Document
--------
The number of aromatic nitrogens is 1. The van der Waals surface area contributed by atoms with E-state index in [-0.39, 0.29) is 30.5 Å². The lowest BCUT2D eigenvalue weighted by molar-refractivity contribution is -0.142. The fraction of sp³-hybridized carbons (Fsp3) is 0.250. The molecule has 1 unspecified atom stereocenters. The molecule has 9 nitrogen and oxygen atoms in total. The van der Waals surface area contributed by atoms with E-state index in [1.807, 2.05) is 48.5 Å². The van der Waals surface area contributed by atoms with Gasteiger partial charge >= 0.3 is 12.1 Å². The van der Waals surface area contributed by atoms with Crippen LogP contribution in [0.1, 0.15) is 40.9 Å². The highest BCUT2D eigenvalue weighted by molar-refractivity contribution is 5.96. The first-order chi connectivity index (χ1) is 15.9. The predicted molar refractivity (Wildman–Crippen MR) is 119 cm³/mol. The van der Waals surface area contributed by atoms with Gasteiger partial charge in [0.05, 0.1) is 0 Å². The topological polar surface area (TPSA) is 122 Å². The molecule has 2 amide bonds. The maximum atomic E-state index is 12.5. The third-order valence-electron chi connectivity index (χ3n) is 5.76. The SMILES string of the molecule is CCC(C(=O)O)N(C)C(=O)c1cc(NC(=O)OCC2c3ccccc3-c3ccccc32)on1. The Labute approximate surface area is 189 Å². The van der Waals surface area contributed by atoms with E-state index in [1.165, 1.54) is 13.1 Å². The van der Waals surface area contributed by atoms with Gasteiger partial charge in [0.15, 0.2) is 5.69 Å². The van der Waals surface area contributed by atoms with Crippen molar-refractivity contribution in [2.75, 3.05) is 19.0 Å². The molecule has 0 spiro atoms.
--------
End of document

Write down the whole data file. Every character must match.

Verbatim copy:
The number of aromatic nitrogens is 1. The van der Waals surface area contributed by atoms with E-state index in [-0.39, 0.29) is 30.5 Å². The lowest BCUT2D eigenvalue weighted by molar-refractivity contribution is -0.142. The fraction of sp³-hybridized carbons (Fsp3) is 0.250. The molecule has 1 unspecified atom stereocenters. The molecule has 9 nitrogen and oxygen atoms in total. The van der Waals surface area contributed by atoms with E-state index in [1.807, 2.05) is 48.5 Å². The van der Waals surface area contributed by atoms with Gasteiger partial charge >= 0.3 is 12.1 Å². The van der Waals surface area contributed by atoms with Crippen LogP contribution in [0.1, 0.15) is 40.9 Å². The highest BCUT2D eigenvalue weighted by molar-refractivity contribution is 5.96. The first-order chi connectivity index (χ1) is 15.9. The predicted molar refractivity (Wildman–Crippen MR) is 119 cm³/mol. The van der Waals surface area contributed by atoms with Gasteiger partial charge in [0.05, 0.1) is 0 Å². The topological polar surface area (TPSA) is 122 Å². The molecule has 2 amide bonds. The maximum atomic E-state index is 12.5. The third-order valence-electron chi connectivity index (χ3n) is 5.76. The SMILES string of the molecule is CCC(C(=O)O)N(C)C(=O)c1cc(NC(=O)OCC2c3ccccc3-c3ccccc32)on1. The Labute approximate surface area is 189 Å². The van der Waals surface area contributed by atoms with E-state index in [1.165, 1.54) is 13.1 Å². The van der Waals surface area contributed by atoms with Gasteiger partial charge in [0.15, 0.2) is 5.69 Å². The van der Waals surface area contributed by atoms with Crippen molar-refractivity contribution in [2.75, 3.05) is 19.0 Å². The molecule has 0 spiro atoms.